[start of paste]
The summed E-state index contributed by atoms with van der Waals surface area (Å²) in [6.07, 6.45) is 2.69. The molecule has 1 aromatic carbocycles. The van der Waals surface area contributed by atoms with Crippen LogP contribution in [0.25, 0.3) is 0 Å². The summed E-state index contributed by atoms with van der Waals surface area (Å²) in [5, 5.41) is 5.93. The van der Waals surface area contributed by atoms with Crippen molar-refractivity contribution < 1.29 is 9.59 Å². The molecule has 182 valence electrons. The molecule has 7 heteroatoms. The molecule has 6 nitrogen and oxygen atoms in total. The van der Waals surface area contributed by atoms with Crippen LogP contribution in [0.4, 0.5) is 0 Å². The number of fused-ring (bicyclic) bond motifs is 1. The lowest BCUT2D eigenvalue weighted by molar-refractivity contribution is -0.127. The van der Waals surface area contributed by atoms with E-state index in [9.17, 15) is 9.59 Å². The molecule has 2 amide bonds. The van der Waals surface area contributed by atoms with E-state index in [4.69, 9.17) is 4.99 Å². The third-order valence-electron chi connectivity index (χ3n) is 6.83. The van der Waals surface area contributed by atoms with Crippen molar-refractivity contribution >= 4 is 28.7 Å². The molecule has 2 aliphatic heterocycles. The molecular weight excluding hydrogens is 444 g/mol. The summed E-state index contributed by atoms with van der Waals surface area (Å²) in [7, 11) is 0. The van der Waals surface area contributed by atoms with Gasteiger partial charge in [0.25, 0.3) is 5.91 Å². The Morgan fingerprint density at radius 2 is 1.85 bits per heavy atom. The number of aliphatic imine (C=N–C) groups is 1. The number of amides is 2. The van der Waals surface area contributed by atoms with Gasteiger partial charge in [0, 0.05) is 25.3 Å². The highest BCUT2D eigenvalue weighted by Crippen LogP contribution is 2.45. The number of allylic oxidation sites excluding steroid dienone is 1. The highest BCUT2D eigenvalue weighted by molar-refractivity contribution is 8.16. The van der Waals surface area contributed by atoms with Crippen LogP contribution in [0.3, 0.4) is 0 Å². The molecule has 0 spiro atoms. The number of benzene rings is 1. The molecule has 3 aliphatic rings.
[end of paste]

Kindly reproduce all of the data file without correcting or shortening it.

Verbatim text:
The summed E-state index contributed by atoms with van der Waals surface area (Å²) in [6.07, 6.45) is 2.69. The molecule has 1 aromatic carbocycles. The van der Waals surface area contributed by atoms with Crippen LogP contribution in [0.25, 0.3) is 0 Å². The summed E-state index contributed by atoms with van der Waals surface area (Å²) in [5, 5.41) is 5.93. The van der Waals surface area contributed by atoms with Crippen molar-refractivity contribution < 1.29 is 9.59 Å². The molecule has 182 valence electrons. The molecule has 7 heteroatoms. The molecule has 6 nitrogen and oxygen atoms in total. The van der Waals surface area contributed by atoms with Crippen LogP contribution in [0.4, 0.5) is 0 Å². The number of fused-ring (bicyclic) bond motifs is 1. The lowest BCUT2D eigenvalue weighted by molar-refractivity contribution is -0.127. The van der Waals surface area contributed by atoms with E-state index in [9.17, 15) is 9.59 Å². The molecule has 2 amide bonds. The van der Waals surface area contributed by atoms with E-state index in [4.69, 9.17) is 4.99 Å². The third-order valence-electron chi connectivity index (χ3n) is 6.83. The van der Waals surface area contributed by atoms with Crippen molar-refractivity contribution >= 4 is 28.7 Å². The molecule has 2 aliphatic heterocycles. The molecular weight excluding hydrogens is 444 g/mol. The summed E-state index contributed by atoms with van der Waals surface area (Å²) in [7, 11) is 0. The van der Waals surface area contributed by atoms with Gasteiger partial charge in [0.25, 0.3) is 5.91 Å². The Morgan fingerprint density at radius 2 is 1.85 bits per heavy atom. The number of aliphatic imine (C=N–C) groups is 1. The number of amides is 2. The van der Waals surface area contributed by atoms with Gasteiger partial charge in [0, 0.05) is 25.3 Å². The highest BCUT2D eigenvalue weighted by Crippen LogP contribution is 2.45. The number of allylic oxidation sites excluding steroid dienone is 1. The highest BCUT2D eigenvalue weighted by molar-refractivity contribution is 8.16. The van der Waals surface area contributed by atoms with Crippen LogP contribution in [0.3, 0.4) is 0 Å². The molecule has 0 spiro atoms. The number of benzene rings is 1. The molecule has 3 aliphatic rings.